Because of British friend T’s sage advice months ago on Twinings as the only decent brand for tea in these parts, I have been working my way ever since through all the Twinings flavors available at our supermarket.
Having exhausted the usual varieties several times over, I finally this week reached the last type in stock, on the back top shelf, the rather fringy “Russian Earl Grey.”
I immediately wanted to know what made it particularly “Russian.” Well, apparently it’s just the goluboy blue of the tin and some overweening marketing, but dig-dig a little on the internet, and down a few rabbit holes, and there’s a whole lot more to learn about things I didn’t even know I didn’t know.
All this time, for decades and with confidence, I’ve been thinking that Earl Grey tea was infused with common “bergamot,” or bee balm (monarda, in the mint family), but the bergamot that flavors Earl Grey tea, Russian or otherwise, is not derived from the monarda flowering plant in our yards which we call bergamot in English.
The Earl Grey bergamot is instead the oil of a dull greenish citrus from Italy – Bergamo, Italy, in fact, which is a fabulous city, the most romantic place I’ve ever been, whose name I took at the time as only coincidentally sounding like the monarda flower. But no, it’s on purpose: The New-World flower just happened to smell vaguely like the citrus fruit from Bergamo, which had become well-known only because of the tea.
It’s been confusion ever since, with most any superficial internet search turning up DIY ways to make common black tea into “Earl Grey” using bee balm from the garden. (Actually, Native Americans did drink herbal “Oswego” tea made from actual bee balm, but it’s something else entirely.)
The whole idea to put the bergamot citrus oil in the tea was originally an illegal attempt by merchants to disguise inferior common tea already imported into Europe as a fancier more perfumed and expensive variety from China, and passing it off on ingénus for fat profits through the addition of some exotic-tasting but rather more common flavorings. Bergamot citrus had relatively no value.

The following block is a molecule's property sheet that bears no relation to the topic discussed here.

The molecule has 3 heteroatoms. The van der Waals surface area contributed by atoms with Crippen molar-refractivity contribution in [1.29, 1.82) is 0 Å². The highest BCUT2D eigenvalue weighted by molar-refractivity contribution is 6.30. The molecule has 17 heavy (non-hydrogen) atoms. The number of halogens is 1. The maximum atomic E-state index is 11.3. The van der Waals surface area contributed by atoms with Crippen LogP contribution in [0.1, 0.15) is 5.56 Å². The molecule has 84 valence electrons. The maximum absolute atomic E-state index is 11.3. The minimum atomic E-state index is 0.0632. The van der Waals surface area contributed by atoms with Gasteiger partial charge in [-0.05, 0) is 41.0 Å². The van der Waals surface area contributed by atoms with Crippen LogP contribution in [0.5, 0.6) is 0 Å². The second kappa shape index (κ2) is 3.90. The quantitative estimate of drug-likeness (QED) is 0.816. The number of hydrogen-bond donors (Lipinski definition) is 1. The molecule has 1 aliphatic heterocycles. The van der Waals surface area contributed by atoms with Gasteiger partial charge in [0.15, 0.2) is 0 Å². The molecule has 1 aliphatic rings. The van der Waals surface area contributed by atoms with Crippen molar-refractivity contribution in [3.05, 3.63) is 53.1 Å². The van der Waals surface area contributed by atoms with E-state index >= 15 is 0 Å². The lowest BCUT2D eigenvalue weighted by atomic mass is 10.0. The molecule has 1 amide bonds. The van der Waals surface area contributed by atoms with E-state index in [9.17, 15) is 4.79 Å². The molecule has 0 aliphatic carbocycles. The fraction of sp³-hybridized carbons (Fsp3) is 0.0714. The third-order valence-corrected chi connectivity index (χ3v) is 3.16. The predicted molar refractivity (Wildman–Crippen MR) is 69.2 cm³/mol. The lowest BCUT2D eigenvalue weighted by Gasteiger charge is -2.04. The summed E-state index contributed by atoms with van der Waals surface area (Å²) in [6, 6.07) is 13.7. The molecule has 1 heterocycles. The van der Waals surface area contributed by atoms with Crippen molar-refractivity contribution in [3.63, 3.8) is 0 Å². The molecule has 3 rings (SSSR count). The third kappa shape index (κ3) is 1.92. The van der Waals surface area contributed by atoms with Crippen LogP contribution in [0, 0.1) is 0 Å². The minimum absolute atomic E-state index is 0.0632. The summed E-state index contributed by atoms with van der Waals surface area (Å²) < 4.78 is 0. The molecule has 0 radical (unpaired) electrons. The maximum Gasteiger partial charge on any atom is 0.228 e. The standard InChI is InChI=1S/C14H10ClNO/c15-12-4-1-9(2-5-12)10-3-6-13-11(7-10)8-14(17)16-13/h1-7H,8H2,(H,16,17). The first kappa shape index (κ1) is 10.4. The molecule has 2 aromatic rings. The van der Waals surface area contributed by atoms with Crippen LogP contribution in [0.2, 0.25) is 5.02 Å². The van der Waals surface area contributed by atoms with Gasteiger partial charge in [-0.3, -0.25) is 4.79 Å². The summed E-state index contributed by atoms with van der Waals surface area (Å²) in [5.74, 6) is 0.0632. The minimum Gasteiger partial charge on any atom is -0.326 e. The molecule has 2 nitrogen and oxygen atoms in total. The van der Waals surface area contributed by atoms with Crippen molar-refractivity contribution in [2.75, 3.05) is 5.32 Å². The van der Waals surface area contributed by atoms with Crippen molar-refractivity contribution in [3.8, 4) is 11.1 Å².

So at first it was pure fraud, we know from the record of early bergamot prosecutions, and (draw your own conclusions) then surprisingly quickly became associated with upper-class tea-drinkers, helped along by branding with the royal-sounding name of Prime Minister Charles Grey, 2nd Earl Grey, who never set foot in China and, like any good politician, claimed he had nothing to do with this tea swindle. That is, until it became fashionable, and then his heirs started making up colorful stories about secret gift boxes from Chinese emissaries, or rescued cargo from sinking ships, etc.
Today those companies who first denied the charges of “drugging” their tea with bergamot oils fight over who did it first and who can claim the original recipe.
Finally, if that story is not muddled enough, the French call bee balm la monarde, after monarda, avoiding outright all confusion with any citrus, but what the French call une bergamote in the village fresh markets is actually more like a sweet Meyer lemon, originating in North Africa.
And that is not to be confused in those same markets with la bergamote esperen, a cultivated pear of no relation whatsoever to anything, except that the ancient root word for the name of Bergamo, Italy, is apparently “a pear fit for a Lord,” through corrupted Turkish.
And with Turkey we’ve made it at least back toward Russia (remember Russia?) as far as the Black Sea, and should stop while we are ahead.
There is indeed something new to learn every day. Only now we really do need a cup of soothing tea.
I can certainly appreciate how they came upon the name “Twinings.” I might even go so far as “Hopelessly Tangled.”